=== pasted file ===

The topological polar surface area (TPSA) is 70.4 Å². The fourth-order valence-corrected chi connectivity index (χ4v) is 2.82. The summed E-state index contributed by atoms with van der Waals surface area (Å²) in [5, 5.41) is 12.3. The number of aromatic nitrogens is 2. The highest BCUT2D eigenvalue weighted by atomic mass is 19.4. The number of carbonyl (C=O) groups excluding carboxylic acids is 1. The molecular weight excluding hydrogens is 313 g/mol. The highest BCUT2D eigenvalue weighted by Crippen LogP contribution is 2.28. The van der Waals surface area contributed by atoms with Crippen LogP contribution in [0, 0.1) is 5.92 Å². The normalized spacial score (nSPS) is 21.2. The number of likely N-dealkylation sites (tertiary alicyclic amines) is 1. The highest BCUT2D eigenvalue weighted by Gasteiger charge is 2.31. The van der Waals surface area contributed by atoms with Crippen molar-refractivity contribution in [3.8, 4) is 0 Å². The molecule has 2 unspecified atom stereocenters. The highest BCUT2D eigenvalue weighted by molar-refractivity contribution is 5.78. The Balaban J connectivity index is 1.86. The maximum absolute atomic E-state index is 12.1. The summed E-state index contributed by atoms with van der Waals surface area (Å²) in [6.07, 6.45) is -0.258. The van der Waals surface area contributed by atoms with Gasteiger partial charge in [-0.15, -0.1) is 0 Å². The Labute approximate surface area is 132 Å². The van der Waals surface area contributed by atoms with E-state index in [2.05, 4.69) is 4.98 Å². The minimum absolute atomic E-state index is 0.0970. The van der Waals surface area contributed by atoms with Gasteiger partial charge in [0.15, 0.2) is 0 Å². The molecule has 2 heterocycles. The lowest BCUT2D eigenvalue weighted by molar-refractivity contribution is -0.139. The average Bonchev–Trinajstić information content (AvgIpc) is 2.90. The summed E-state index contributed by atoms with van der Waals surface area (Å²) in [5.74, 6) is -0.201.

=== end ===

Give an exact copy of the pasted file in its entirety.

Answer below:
The topological polar surface area (TPSA) is 70.4 Å². The fourth-order valence-corrected chi connectivity index (χ4v) is 2.82. The summed E-state index contributed by atoms with van der Waals surface area (Å²) in [5, 5.41) is 12.3. The number of aromatic nitrogens is 2. The highest BCUT2D eigenvalue weighted by atomic mass is 19.4. The number of carbonyl (C=O) groups excluding carboxylic acids is 1. The molecular weight excluding hydrogens is 313 g/mol. The highest BCUT2D eigenvalue weighted by Crippen LogP contribution is 2.28. The van der Waals surface area contributed by atoms with Crippen LogP contribution in [0, 0.1) is 5.92 Å². The normalized spacial score (nSPS) is 21.2. The number of likely N-dealkylation sites (tertiary alicyclic amines) is 1. The highest BCUT2D eigenvalue weighted by Gasteiger charge is 2.31. The van der Waals surface area contributed by atoms with Crippen molar-refractivity contribution in [3.8, 4) is 0 Å². The molecule has 2 unspecified atom stereocenters. The highest BCUT2D eigenvalue weighted by molar-refractivity contribution is 5.78. The Balaban J connectivity index is 1.86. The maximum absolute atomic E-state index is 12.1. The summed E-state index contributed by atoms with van der Waals surface area (Å²) in [6.07, 6.45) is -0.258. The van der Waals surface area contributed by atoms with Gasteiger partial charge in [-0.15, -0.1) is 0 Å². The Labute approximate surface area is 132 Å². The van der Waals surface area contributed by atoms with E-state index in [2.05, 4.69) is 4.98 Å². The minimum absolute atomic E-state index is 0.0970. The van der Waals surface area contributed by atoms with Gasteiger partial charge in [0.15, 0.2) is 0 Å². The molecule has 2 heterocycles. The lowest BCUT2D eigenvalue weighted by molar-refractivity contribution is -0.139. The average Bonchev–Trinajstić information content (AvgIpc) is 2.90. The summed E-state index contributed by atoms with van der Waals surface area (Å²) in [5.74, 6) is -0.201.